I love Hot Cross Buns, but this hasn’t always been the case. As a kid, I couldn’t stand the candied peel or the currants. I was far more interested in chocolate and jelly beans. Luckily, things changed in the late 70s when I worked at a whole food shop called Gateways in Canterbury, England. The owners, Trish and Trish, baked an enormous batch of Hot Cross Buns at Easter every year. Starting long before dawn, the buns would come out of the oven just as the shop opened. They were absolutely delicious and, fortunately, completely turned me around on the HCB front. For many years, I have been baking Hot Cross Buns at Easter and while I don’t necessarily get up before dawn, I do try to organize myself so that the buns come out of the oven in time for morning coffee. I have used a variety of recipes over the years, but have been consistently loyal to a terrific recipe from Bread, Cake, Doughnut, Pudding, an excellent baking book from Justin Gellatly. This year, I didn’t have the candied peel called for, so I substituted marmalade, which turned out really well. Fresh out of the oven and slathered with butter, they were perfect. Plus, they have a fascinating history.
Hot Cross buns tell a story, imbued with religious ritual, laws and superstition. Today, much of their history is rooted in Church of England beliefs surrounding the crucifixion. At one time, the selling of Hot Cross Buns were controlled by a law set by Queen Elizabeth I in the 16th century. Stating that the buns could only be sold at times of religious celebration such as Christmas and Easter, this regulation strictly limited their consumption. That was, until people started baking hot cross buns in their own homes and recognizing the difficulty of controlling home bakers, the law was abandoned.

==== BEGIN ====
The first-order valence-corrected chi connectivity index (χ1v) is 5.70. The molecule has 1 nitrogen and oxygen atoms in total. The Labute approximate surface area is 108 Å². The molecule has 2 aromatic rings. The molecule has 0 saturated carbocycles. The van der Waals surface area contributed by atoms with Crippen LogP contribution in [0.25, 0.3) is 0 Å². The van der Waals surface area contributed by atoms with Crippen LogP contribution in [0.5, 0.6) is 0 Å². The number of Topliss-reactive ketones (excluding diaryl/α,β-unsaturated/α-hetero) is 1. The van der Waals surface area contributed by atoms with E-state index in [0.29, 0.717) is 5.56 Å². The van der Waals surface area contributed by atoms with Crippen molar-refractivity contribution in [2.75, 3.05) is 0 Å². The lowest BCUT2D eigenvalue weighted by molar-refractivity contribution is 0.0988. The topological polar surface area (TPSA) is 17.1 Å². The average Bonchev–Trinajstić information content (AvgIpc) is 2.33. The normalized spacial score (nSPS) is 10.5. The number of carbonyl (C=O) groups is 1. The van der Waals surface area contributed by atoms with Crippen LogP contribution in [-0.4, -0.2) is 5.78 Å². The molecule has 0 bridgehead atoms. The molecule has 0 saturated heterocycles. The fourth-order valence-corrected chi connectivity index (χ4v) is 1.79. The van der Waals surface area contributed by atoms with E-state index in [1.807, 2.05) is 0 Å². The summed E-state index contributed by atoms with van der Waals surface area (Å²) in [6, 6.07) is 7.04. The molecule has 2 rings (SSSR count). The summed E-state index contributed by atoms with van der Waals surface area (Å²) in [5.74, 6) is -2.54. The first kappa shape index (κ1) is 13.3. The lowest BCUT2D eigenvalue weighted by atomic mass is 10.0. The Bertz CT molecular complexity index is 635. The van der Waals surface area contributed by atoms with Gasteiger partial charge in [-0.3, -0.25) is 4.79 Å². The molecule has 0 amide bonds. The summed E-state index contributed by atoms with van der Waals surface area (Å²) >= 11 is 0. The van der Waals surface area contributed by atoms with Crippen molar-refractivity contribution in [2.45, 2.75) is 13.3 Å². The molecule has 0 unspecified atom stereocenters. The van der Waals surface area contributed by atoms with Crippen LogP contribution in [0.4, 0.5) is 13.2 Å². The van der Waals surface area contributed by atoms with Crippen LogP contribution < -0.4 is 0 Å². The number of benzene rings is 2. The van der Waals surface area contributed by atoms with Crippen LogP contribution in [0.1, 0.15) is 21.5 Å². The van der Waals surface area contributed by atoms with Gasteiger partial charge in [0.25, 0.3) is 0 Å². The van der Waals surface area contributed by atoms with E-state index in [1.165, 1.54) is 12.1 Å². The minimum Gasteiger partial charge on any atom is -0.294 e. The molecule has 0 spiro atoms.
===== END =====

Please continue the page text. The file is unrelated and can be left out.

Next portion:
There are also a variety of superstitions attributed to the Hot Cross Bun. One version has it that Hot Cross Buns baked on Good Friday and hung from the rafters will ward off evil spirits all year long. Another, that Hot Cross Buns had medicinal benefits. Tear off a corner of the bun and feed it to the infirm and, Bob’s our Uncle, as they say.
Interesting for me, and something I came across just this year, are the pagan roots of the humble sweet bun. Hot Cross Buns are attributed to the pagan celebration of Eostre, the Celtic Goddess of Spring, and who the current Easter celebration is named after. The Saxons made buns with a cross to signify the four phases of the moon and were eaten during the month-long celebration of the arrival of Spring as an offering to the Goddess Eostre.
Regardless which version of the history of the Hot Cross Bun you believe, it is a good reminder that the food we eat always has a story to tell. Food for thought!
Food for Thought: Eostre and the Hot Cross Bun